Mayor Henk De Vlieger warned of a trickle-down effect that will be experienced by business operators as a result of raising minimum wage levels to $15 per hour.
“It’s a complicated issue. I fully agree with Joe (Coun. Strojwas), it has lots of snowball effects. A person that makes $15 per hour probably wants to make $20. A person that makes $20 wants to make $25. There’s a lot of long-term effects. This won’t only affect only the service industry, but everybody else as well, so it’s an important issue if you look at it that way for the town, because we’d like to see the town economically grow — from that aspect, I guess you could say we care.”
Political objections at the municipal level to minimum wage hikes that were a platform pillar of a now-majority government are unlikely to have an impact, according to Coun. Andrew Prokop.
“We’re dealing with a scenario, this is a campaign promise by the NDP. I guess we can try anything we want, but I don’t know being that they made this campaign promise and suggested that the first increase is going to be October of this year. The stage is set, right?”
A vocal opponent of the idea, Strojwas continued to push for council’s formal support of the TRJEDC’s resolution.
“We have businesses in this community that we need to be proactive about, and support. The bulk of them don’t want to see this go forward. Let me put it this way. We’re in contract negotiations with our employees with the town. Do we have employees making $15 per hour right now? Will that mean they’ll want to go to $20? Are you going to sit there and say this isn’t going to affect us as administrators of the town?”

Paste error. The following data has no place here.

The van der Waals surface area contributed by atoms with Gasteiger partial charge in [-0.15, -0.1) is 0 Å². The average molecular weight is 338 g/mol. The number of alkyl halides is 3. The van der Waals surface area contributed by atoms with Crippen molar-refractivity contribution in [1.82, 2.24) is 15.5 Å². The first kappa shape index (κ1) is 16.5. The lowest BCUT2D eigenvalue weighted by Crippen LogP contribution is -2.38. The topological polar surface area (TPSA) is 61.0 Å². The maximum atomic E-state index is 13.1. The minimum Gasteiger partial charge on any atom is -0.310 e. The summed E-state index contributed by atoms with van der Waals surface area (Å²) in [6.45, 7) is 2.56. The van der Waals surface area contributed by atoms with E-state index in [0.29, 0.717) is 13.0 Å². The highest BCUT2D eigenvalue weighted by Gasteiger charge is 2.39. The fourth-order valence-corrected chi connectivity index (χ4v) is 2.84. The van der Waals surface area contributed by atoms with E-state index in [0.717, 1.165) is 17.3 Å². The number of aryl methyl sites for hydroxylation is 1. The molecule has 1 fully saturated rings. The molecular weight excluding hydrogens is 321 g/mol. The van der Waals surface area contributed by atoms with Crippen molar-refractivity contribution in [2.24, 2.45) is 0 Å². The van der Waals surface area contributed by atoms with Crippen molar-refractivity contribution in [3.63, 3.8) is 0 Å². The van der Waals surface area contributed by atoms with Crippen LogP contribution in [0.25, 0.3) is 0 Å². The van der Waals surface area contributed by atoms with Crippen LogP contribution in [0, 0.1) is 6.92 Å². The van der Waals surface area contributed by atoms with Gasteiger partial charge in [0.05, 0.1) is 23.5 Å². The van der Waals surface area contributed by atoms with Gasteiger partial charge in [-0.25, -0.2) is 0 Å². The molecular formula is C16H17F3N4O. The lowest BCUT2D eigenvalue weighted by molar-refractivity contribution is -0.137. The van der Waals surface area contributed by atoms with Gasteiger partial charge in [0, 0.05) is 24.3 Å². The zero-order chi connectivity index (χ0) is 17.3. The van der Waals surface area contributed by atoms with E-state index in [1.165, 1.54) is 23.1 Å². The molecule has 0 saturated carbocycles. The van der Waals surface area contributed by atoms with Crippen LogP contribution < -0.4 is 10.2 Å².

Coun. Randy Sparks was a solitary voice in suggesting the issue of a minimum wage increase wasn’t quite as simple as what had been suggested by other members of council.
“I guess it depends on what side of the coin you’re on here. If you’re an individual who is going to school and trying to pay off a student loan at $10.20 per hour, or $9.20 if you’re working in bar, you can see this as a huge plus for them, and they’ll look at it that way. I’m kind of on the fence on this one, because I see the detriments and the benefits of both sides here. Because $10.20 per hour, try to make a living on that — it just doesn’t happen. But I understand what everyone else is saying, too.”
De Vlieger didn’t mince words, concluding that a minimum wage hike to $15 per hour would have a “negative effect” on the economic situation in the province and community.
“I know as councillors, we should be concerned about our economics. This is definitely going to have a negative effect. A letter of concern, I personally wouldn’t have a problem with.”
At their Aug. 17 meeting, town council voted 5-1 to draft a letter to the TRJEDC in support of a recommendation to the AUMA and AAMDC conferences in regards to keeping minimum wage levels at a lower level than that proposed by the NDP provincial government. Coun. Laura Ross-Giroux voted in opposition to the motion, while Coun. Jack Brewin was absent.
Administration’s original recommended motion — which was not followed — was for council to not take a position on the province’s minimum wage initiative, and thus decline the Taber Regional Joint Economic Development Committee’s request.